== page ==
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As we replacing our existing WEP infrastructure across multiple offices, we are weighing the value of upgrading to WPA versus WPA2 (both PSK). We have several different types of devices that do not support WPA2, so moving to that protocol has additional costs involved.

What I would like to know is what are the threats to WPA-PSK wireless networks? With that information, we will be able to balance the upgrade costs versus security threats.

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3 Answers 3

WPA is "pretty secure", while WPA2 is "very secure". There are partial attacks against WPA in the wild already, and more complete attacks are expected to appear over time. WPA2 (using AES rather than TKIP) has no known vulnerabilities yet.

As you said, the decision as to which you choose is mostly up to the value of your data, but my personal suggestion is to migration to WPA2 now, rather than having to do it when a practical attack is discovered sometime in the next few years. Putting your wireless on a segregated subnet and treating it almost like "the internet" in terms of what access is allowed is also a good idea, given how easy it is to sniff.

Nice summary page: http://imps.mcmaster.ca/courses/SE-4C03-07/wiki/bournejc/wireless_security.html#2

EDIT: actually, the aircrack-ng team don't think WPA will be cracked anytime soon.

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up vote 7 down vote accepted

I guess I will update this question with some new information. A new attack can crack WPA with TKIP in a minute. An article regarding this is now on Network World.

It looks like the only secure option is to use WPA2 (WPA with AES).


Update: There is a new report of a vulnerability in WPA2 - http://www.airtightnetworks.com/WPA2-Hole196

To summarize, a computer authenticated to your WPA2 wireless network could be able to decrypt other authorized wireless connections.

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Changing my answer to the new accepted answer as it has updated information than the previous. –  Doug Luxem Aug 28 '09 at 4:27

While there are no known cryptographic attacks against AES,TKIP (which can be used with both WPA and WPA2) has been shown to be vulnerable to some classes of attack. By FAR the primary attack vector for both WPA and WPA2 is the pre-shared key. Attacking a WPA or WPA2 secured network with a weak pre-shared key (aka password) is a very simple matter with commonly available tools (which have a wikipedia page, so they can't be that bad ;) Use them only for good to test your own network...)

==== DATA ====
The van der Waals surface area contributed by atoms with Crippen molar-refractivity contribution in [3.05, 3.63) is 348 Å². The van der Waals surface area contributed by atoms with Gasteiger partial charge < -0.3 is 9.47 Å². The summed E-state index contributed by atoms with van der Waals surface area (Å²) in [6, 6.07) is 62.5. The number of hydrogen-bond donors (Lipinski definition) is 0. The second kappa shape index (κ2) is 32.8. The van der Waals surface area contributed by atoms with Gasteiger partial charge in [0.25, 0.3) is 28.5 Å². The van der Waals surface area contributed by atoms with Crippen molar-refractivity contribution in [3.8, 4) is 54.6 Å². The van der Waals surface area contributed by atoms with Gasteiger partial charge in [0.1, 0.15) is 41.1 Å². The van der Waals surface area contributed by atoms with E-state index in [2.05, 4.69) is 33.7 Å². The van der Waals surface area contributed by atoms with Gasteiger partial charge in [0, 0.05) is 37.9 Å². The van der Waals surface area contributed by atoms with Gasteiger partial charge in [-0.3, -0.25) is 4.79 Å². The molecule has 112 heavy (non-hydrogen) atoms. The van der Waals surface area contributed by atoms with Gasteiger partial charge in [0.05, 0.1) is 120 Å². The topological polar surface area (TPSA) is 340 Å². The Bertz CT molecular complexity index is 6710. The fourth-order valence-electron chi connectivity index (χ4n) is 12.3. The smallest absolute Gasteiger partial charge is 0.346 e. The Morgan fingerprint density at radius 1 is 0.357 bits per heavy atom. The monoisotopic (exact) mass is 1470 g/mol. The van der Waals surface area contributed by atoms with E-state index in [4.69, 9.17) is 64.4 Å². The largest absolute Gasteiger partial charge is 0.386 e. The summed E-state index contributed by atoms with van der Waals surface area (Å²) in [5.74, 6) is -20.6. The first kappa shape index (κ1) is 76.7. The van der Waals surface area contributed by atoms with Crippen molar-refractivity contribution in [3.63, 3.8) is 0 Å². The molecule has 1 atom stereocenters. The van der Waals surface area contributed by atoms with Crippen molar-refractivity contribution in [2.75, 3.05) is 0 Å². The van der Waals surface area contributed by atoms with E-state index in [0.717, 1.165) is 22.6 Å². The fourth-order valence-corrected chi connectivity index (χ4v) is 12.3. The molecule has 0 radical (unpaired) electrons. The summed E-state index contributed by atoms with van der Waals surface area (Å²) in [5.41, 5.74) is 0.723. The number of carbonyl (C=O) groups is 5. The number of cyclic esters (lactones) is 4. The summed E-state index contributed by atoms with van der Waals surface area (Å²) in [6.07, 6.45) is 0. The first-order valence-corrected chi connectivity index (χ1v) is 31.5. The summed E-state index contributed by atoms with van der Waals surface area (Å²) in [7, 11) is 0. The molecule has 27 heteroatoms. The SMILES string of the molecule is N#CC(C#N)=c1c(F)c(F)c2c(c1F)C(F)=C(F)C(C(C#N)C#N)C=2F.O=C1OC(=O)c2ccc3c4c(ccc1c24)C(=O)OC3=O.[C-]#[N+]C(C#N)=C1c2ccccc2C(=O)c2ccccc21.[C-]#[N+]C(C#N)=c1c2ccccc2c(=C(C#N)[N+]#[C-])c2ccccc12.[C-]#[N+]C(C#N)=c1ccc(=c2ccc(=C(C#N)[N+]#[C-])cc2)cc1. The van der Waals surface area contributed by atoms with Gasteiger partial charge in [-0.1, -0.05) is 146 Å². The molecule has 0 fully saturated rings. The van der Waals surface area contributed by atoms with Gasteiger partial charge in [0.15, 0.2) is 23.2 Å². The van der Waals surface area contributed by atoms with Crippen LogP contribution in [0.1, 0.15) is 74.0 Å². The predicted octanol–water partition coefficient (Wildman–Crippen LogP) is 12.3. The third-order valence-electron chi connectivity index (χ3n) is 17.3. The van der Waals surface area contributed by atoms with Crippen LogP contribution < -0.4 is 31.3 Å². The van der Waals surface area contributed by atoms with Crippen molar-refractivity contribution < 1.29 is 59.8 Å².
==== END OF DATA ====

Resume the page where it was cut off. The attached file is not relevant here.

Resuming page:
The tools that are publicly available can remotely de-authenticate an authorized user and then capture the authentication traffic (only 4 packets are required if I recall correctly), at which point the pre-shared key (aka password) can be brute-forced offline (again with commonly available tools, and massive rainbow tables are available to significantly speed up the process). Just as with most cryptographic systems, the password is the weak point. If you have super-fancy high-end Cisco wireless gear secured by WPA2 and use a password of mypass, you are ripe for compromise.

If you are looking to invest in something to secure your wireless network, choose AES over TKIP, and use a long password (pre-shared key) with high entropy (Upper, Lower, Number, Special Characters, etc). If you want to go buck-wild, setting up 802.1x/RADIUS will do much more than moving from WPA to WPA2 (although that would require a significant amount of time/knowledge to setup and administer).

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